Rants, raves and little things that just don’t make sense to a smalltown boy.
Can I buy an eh?
Nathan Cullen is either American or he needs to check his wallet.
In a mailout paid for by Canadian taxpayers, MP Nathan Cullen writes in length about a “social license” companies wanting to invest in northwest B.C. will have to earn.
Regardless of what one might think of Nathan’s opinion or what the expensive taxpayer-paid NDP propaganda mailout will accomplish, it is fair comment.
However, something Cullen and his staff might want to do before digging into the taxpayer wallet and publishing something of this sort, is to dig into their own wallets and check the spelling on their driver’s licence.
Twelve times, Cullen refers to a “social license.” Only in the good ol’ U.S. of A. do they spell it license.
Yes, this is splitting a mighty fine hair but given the fact it was ostensibly written by a member of Canadian Parliament, one should expect it to, at least, be correctly spelled in either one of our two official languages — not American.
NINE ITEMS OR LESS DAMMIT!
If she had counted all the hot dogs in the package and all the pizza pops in the boxes, I was well over the limit.
“You have too many items,” the lady in line behind me said as the express lane clerk began scanning my purchases at a Prince Rupert grocery store.
Several responses went through my head ranging from ‘sorry, I’ll go to another line’ to ‘expletive deleted’.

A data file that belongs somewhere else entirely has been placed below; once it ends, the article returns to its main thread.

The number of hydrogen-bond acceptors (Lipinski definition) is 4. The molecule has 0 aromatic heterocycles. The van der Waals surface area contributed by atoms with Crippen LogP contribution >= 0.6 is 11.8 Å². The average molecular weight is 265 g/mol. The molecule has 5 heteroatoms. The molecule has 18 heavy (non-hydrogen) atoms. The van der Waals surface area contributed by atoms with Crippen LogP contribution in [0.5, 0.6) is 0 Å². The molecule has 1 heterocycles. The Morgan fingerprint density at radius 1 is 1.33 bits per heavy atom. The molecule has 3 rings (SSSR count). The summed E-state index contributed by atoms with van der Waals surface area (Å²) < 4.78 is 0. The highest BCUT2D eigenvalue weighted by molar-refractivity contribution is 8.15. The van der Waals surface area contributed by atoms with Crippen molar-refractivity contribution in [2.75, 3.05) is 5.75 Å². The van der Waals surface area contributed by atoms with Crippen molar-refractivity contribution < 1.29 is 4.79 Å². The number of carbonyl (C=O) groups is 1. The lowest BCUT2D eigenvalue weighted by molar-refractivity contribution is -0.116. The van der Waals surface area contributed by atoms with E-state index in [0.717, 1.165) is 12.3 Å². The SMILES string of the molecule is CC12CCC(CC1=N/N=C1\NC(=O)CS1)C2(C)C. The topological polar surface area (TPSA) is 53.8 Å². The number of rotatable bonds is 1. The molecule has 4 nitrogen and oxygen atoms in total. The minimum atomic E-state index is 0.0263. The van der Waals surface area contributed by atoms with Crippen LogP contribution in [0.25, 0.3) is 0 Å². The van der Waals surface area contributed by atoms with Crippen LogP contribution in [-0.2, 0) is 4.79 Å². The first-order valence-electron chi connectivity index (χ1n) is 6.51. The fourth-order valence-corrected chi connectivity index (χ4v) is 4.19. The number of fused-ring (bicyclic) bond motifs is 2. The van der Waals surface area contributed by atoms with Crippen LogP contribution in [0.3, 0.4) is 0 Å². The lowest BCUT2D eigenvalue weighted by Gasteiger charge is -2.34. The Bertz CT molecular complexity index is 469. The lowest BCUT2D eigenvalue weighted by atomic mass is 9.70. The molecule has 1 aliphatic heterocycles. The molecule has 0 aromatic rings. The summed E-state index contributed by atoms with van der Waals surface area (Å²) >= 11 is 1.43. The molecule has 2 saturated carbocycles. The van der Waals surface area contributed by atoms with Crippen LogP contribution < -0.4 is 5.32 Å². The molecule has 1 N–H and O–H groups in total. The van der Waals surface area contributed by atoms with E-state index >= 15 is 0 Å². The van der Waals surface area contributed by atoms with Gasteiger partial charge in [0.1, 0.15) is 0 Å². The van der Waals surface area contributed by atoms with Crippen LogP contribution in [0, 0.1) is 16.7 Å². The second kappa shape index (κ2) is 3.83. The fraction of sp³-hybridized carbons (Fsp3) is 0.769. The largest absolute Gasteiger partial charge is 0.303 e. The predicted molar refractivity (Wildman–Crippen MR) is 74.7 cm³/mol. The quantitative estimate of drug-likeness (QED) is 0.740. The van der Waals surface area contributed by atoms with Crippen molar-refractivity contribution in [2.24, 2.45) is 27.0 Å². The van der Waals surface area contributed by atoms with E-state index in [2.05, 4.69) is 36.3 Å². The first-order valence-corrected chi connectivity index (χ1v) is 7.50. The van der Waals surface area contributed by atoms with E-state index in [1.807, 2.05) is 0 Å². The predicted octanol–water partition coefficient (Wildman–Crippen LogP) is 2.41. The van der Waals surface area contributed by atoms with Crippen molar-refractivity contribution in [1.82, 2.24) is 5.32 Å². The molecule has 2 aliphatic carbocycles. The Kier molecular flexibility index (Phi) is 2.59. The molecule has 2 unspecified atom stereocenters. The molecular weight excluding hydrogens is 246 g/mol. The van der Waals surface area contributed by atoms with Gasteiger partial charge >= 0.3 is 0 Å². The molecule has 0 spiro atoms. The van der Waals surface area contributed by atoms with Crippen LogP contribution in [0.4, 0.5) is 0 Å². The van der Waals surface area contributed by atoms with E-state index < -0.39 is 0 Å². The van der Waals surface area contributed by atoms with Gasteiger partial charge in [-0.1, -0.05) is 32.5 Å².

The nice clerk stepped in right after I chose something in the middle.
“Really?” I said, half question, half rebuke.
“It’s okay,” said the clerk with a wry smile. “I’m not counting.”
The lady stood there muttering to herself. She had to. She was the only other one in line. How dare I break the rules and waste 10 seconds of her life.
THE OTHER SIDE OF THE LINE
Several days later, I was next in line at the same express till. Not wanting a repeat of the other day, I made sure I was well under the limit before I got in line.
While waiting, I was browsing the Kardashian magazines and remembered an item I had forgotten to pick up. I grabbed my little bin put it on the floor out of the way and told the three young guys who were chatting behind me to go ahead.
I walked down the aisle and grabbed the box of milk bones and returned. When I returned, the line hadn’t moved and the three young fellas saw me.
“Go ahead,” one of the three said. “You were back in time.”
I thanked them and re-assumed my spot in line.
When it was my turn I quietly told the clerk to scan in the young man’s energy drink and that I would pay for him.
The clerk quickly did so without being noticed.
“Paying it forward?” He quietly asked.
“No,” I said. “Paying it back.”